Larger servicers have more frequently utilized short sales as a liquidation strategy, potentially because their ongoing servicing costs tend to be higher than for specialized servicers such as Ocwen and Nationstar. Another reason may be the heightened scrutiny from the government and the media over their foreclosure practices since the robo-signing scandal emerged. And looking at investors, Barclays found that the benefits of a short sale, after adjusting for compositional and timeline differences, are highest for Citigroup, JP Morgan, and Indymac.

My bet is that NAR chief economist Lawrence Yun has been waiting for yesterday for a long time. The National Association of Realtors announced that the median price of an existing home climbed about 10% to $177,400 from $161,100 in April 2011, the strongest year-to-year gain since January 2006. The median price in April reached its highest level since July 2010 when it was $182,100. And Existing Home sales rose to 4.62 million at a seasonally adjusted annual rate in April from a downwardly revised March rate of 4.47 million.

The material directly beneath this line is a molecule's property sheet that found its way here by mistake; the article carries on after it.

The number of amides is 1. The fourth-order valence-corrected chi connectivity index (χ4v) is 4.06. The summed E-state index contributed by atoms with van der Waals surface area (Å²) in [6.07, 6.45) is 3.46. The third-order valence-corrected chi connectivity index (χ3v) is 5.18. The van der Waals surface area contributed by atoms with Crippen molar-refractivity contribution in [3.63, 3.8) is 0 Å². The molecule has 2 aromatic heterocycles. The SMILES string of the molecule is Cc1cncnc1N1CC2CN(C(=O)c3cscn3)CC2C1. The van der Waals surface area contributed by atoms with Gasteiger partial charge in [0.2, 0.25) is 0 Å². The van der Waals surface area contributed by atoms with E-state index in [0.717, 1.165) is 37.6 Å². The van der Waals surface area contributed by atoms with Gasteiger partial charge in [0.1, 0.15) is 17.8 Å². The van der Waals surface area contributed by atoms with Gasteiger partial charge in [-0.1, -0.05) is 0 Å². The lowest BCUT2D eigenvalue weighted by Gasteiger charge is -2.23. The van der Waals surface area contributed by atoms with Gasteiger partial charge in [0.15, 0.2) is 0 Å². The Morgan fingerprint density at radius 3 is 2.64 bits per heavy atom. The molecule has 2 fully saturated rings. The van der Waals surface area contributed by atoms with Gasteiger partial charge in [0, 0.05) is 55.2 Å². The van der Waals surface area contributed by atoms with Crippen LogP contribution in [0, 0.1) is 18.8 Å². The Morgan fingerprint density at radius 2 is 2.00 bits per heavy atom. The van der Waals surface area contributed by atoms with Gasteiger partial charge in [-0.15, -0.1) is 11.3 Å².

NAR chief economist Lawrence Yun said, "It is no longer just the investors who are taking advantage of high affordability conditions.  A return of normal home buying for occupancy is helping home sales across all price points, and now the recovery appears to be extending to home prices. The general downtrend in both listed and shadow inventory has shifted from a buyers' market to one that is much more balanced, but in some areas it has become a seller's market. This is the first time we've had back-to-back price increases from a year earlier since June and July of 2010 when the gains were less than one percent."